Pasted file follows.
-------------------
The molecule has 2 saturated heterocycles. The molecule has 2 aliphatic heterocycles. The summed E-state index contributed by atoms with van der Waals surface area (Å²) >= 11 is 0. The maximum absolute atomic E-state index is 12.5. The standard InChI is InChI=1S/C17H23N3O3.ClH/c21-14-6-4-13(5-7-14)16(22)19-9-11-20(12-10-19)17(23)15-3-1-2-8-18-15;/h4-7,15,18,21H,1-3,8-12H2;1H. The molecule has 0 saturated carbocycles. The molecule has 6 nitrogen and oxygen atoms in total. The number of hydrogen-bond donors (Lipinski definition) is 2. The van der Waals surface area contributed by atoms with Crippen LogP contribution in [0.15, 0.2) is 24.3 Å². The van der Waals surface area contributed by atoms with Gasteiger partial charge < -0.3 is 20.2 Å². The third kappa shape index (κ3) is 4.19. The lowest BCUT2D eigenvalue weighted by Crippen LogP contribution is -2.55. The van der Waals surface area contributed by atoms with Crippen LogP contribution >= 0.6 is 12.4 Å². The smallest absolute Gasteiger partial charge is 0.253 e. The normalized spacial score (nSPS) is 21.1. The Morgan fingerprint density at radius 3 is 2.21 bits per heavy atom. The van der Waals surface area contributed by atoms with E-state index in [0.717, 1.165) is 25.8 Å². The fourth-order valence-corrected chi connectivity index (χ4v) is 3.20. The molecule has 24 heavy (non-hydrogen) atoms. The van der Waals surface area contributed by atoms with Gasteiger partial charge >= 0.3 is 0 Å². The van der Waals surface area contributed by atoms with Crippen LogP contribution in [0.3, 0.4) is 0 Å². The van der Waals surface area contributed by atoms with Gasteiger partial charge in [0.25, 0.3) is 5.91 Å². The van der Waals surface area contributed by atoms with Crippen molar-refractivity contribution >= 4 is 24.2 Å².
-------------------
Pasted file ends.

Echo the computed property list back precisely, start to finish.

The molecule has 2 saturated heterocycles. The molecule has 2 aliphatic heterocycles. The summed E-state index contributed by atoms with van der Waals surface area (Å²) >= 11 is 0. The maximum absolute atomic E-state index is 12.5. The standard InChI is InChI=1S/C17H23N3O3.ClH/c21-14-6-4-13(5-7-14)16(22)19-9-11-20(12-10-19)17(23)15-3-1-2-8-18-15;/h4-7,15,18,21H,1-3,8-12H2;1H. The molecule has 0 saturated carbocycles. The molecule has 6 nitrogen and oxygen atoms in total. The number of hydrogen-bond donors (Lipinski definition) is 2. The van der Waals surface area contributed by atoms with Crippen LogP contribution in [0.15, 0.2) is 24.3 Å². The van der Waals surface area contributed by atoms with Gasteiger partial charge < -0.3 is 20.2 Å². The third kappa shape index (κ3) is 4.19. The lowest BCUT2D eigenvalue weighted by Crippen LogP contribution is -2.55. The van der Waals surface area contributed by atoms with Crippen LogP contribution >= 0.6 is 12.4 Å². The smallest absolute Gasteiger partial charge is 0.253 e. The normalized spacial score (nSPS) is 21.1. The Morgan fingerprint density at radius 3 is 2.21 bits per heavy atom. The van der Waals surface area contributed by atoms with E-state index in [0.717, 1.165) is 25.8 Å². The fourth-order valence-corrected chi connectivity index (χ4v) is 3.20. The molecule has 24 heavy (non-hydrogen) atoms. The van der Waals surface area contributed by atoms with Gasteiger partial charge >= 0.3 is 0 Å². The van der Waals surface area contributed by atoms with Crippen LogP contribution in [0.3, 0.4) is 0 Å². The van der Waals surface area contributed by atoms with Gasteiger partial charge in [0.25, 0.3) is 5.91 Å². The van der Waals surface area contributed by atoms with Crippen molar-refractivity contribution >= 4 is 24.2 Å².